“This concept is already in use at Heathrow Airport to keep the tarmac clear of ice and snow all year round,” said Dr. Heather Dylla; director of sustainable development at the National Asphalt Pavement Association. “It is a powerful demonstration of how much can be done with asphalt paved surfaces when a creative engineering approach is applied.”

The Worcester Polytechnic Institute in Massachusetts has tested a similar concept. They placed a pipe network just below an asphalt pavement, and filled it with water. The asphalt transferred heat to the fluid, which was then available as a hot water source to generate electricity.

The astounding energy-generating roadway

Paved roadways vibrate as cars and trucks drive over them. What if that vibrational energy could be harnessed, perhaps to generate electricity?

This concept is not only possible – it has already been proven. A 2011 pilot study into roadway “vibration energy” generation by Holland’s University of Twente and the Dutch province of Overijssel used piezoelectric roadway materials to convert vibrations into measurable power. Basically, the ongoing compression and decompression of piezoelectric crystals in the roadway material generates electricity.

The University of Twente study, which used a piezoelectric embedded strip across the N34 provincial motorway near Hardenberg, showed that enough energy could be generated to power wireless motion detectors to trigger stoplights. The 2013 paper “Piezoelectric Roads in California” written by Stanford University’s student Rex Garling estimated that a 20 mpg car using $4/gallon gas on a one kilometer stretch of piezoelectric equipped roadway would generate about 0.19MJ of electricity. Based on current West Coast electricity charges, this would be about 1/20th of the gasoline cost burned to cross this length of roadway.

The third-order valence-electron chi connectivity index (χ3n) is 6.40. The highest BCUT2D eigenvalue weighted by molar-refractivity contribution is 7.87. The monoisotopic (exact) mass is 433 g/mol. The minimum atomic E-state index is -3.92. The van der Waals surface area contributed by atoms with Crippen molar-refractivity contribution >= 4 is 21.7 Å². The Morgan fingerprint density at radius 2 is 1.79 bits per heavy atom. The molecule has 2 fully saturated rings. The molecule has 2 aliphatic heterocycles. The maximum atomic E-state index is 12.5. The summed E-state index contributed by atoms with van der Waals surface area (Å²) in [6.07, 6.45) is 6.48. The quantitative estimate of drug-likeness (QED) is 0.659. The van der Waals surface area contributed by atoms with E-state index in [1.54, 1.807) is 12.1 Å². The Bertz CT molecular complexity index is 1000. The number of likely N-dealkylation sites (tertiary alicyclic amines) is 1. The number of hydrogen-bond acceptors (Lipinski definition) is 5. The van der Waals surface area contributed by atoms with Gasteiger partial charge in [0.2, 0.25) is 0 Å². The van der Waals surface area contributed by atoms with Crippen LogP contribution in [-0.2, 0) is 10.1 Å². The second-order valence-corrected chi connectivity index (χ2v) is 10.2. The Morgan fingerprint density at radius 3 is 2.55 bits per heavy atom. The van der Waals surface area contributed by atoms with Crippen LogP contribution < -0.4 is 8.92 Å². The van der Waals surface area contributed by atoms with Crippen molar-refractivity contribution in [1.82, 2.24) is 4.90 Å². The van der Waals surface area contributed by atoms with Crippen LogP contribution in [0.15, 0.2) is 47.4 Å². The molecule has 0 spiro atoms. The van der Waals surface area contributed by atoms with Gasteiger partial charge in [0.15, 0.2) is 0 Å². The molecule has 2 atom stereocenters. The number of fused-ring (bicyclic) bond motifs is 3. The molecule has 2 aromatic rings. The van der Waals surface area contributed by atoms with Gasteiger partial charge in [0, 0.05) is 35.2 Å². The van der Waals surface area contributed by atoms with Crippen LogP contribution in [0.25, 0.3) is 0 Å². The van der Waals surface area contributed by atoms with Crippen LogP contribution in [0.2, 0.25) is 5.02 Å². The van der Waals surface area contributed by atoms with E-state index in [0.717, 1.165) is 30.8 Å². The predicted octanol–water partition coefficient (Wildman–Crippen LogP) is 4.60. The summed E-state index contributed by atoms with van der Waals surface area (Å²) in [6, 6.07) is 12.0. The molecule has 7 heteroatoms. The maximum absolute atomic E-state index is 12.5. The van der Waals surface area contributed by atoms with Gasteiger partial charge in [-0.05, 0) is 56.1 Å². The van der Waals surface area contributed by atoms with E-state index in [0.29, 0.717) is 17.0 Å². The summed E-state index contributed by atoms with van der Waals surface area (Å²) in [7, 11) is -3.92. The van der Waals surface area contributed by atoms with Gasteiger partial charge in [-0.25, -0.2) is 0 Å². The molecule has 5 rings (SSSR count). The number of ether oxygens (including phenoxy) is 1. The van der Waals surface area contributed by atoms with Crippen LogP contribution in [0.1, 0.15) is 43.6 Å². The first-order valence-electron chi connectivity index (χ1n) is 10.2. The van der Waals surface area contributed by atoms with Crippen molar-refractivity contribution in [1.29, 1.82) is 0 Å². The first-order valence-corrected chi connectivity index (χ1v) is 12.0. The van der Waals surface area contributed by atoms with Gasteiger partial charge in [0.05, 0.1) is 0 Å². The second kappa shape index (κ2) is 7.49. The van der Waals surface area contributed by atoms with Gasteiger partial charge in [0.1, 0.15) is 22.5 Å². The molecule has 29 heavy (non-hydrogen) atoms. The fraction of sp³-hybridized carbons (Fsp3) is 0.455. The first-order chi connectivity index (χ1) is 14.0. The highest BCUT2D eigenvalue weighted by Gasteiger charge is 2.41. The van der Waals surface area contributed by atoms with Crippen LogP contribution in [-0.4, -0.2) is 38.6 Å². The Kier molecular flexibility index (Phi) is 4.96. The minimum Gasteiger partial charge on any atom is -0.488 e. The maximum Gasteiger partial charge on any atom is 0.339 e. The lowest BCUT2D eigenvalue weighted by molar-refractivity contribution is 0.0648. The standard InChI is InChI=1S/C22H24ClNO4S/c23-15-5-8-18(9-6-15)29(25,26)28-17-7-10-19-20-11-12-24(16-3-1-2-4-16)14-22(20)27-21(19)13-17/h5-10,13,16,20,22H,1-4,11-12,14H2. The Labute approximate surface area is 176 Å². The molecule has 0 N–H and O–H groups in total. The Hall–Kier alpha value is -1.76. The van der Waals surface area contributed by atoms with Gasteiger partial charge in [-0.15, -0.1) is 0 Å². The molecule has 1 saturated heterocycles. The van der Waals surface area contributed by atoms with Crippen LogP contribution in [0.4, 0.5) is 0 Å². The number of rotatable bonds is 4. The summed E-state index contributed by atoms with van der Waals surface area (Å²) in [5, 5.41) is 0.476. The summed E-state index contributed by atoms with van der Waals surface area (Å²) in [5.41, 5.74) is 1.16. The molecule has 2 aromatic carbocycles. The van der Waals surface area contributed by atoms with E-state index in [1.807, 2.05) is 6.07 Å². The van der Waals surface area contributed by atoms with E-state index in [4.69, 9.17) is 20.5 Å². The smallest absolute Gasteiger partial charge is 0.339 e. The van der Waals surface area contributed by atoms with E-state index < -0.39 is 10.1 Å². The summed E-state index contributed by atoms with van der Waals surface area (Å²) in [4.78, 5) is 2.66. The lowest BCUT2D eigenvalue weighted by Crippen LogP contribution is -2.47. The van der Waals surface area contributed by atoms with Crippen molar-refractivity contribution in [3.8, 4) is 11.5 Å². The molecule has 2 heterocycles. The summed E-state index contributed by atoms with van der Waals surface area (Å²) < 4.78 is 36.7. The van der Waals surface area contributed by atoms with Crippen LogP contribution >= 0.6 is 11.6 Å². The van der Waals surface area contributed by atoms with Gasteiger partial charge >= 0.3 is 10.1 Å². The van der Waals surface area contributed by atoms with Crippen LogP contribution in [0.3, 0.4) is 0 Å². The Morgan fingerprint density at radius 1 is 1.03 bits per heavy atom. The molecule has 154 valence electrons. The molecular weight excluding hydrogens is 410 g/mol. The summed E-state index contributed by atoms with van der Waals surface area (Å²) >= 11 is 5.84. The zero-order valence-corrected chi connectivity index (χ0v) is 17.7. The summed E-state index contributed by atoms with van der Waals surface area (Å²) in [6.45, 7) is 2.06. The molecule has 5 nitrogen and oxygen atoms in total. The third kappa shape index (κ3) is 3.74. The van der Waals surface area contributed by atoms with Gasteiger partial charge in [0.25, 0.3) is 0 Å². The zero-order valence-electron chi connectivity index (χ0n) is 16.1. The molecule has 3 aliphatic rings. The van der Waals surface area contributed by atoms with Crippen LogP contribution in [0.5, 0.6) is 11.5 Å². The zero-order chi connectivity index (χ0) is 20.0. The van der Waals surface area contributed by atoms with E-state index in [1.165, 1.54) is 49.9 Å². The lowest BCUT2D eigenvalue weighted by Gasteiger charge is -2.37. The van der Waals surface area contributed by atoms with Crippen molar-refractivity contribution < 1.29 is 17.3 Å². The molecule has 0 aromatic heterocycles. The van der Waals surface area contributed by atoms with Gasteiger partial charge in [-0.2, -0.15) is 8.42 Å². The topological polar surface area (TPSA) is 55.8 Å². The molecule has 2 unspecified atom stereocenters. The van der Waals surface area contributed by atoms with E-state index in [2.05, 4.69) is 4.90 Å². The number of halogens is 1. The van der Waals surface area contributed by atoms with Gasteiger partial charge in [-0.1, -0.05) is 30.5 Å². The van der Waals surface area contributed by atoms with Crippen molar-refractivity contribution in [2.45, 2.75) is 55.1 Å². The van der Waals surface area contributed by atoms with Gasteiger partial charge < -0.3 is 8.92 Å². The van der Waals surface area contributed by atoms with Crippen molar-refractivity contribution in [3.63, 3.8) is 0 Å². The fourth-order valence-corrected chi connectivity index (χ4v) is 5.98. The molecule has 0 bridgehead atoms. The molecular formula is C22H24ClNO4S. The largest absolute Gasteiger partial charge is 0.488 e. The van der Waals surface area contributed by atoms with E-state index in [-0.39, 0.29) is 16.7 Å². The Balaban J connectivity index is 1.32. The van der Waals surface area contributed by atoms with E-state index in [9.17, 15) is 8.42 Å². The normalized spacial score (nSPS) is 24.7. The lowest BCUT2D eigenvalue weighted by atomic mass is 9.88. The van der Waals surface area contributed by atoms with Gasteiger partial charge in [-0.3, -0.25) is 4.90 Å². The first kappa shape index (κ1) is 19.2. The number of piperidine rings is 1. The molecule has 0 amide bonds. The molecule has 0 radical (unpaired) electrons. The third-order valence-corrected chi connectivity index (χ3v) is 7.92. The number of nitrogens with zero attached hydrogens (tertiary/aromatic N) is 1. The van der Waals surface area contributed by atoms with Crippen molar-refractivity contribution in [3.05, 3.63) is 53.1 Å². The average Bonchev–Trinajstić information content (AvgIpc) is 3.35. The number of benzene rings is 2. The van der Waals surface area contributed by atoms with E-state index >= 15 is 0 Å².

“At this rate, the road will generate a revenue of $33,565 per year,” Garling wrote.

A solar option that can work with asphalt

Imagine lining a roadway in part, or in full, with hexagon-shaped solar-powered road surface panels loaded with light-emitting diodes (LEDs). Depending on how they were configured, these solar road panels allow sunlight through their textured glass surfaces and into their solar collectors by day, and then use it to light road markings at night. They can also heat themselves to remove ice and snow as needed (via built-in heating and drainage elements), and perform a number of other power-related tasks such as creating illuminated crosswalks around the clock.

This is the idea behind “solar roadways” spearheaded by electrical engineer Scott Brusaw and his wife Julie. The project has received funding from the U.S. Federal Highway Administration for both its Phase I and Phase II prototypes. They are about to complete its Phase II project by paving a prototype parking lot with its solar road panels.

The beauty of solar road panels is that an entire road does not have to be paved with them. Instead, they can be integrated with existing asphalt pavement construction – providing cutting-edge capabilities in tandem with the proven durability and cost-effectiveness of asphalt pavement.

The roads of the future are coming

The ideas described above illustrate how much is being done today to advance the functionality of tomorrow’s roadways. Members of the asphalt industry are ideally placed to capitalize on these advances, and to marry them with the many improvements in asphalt paving that the industry has already pioneered.

“There is a lot of research being done to capture and store energy from roads,” said NAPA’s Dr. Dylla. “It will be interesting to watch them advance and to see how the science is put into practice.”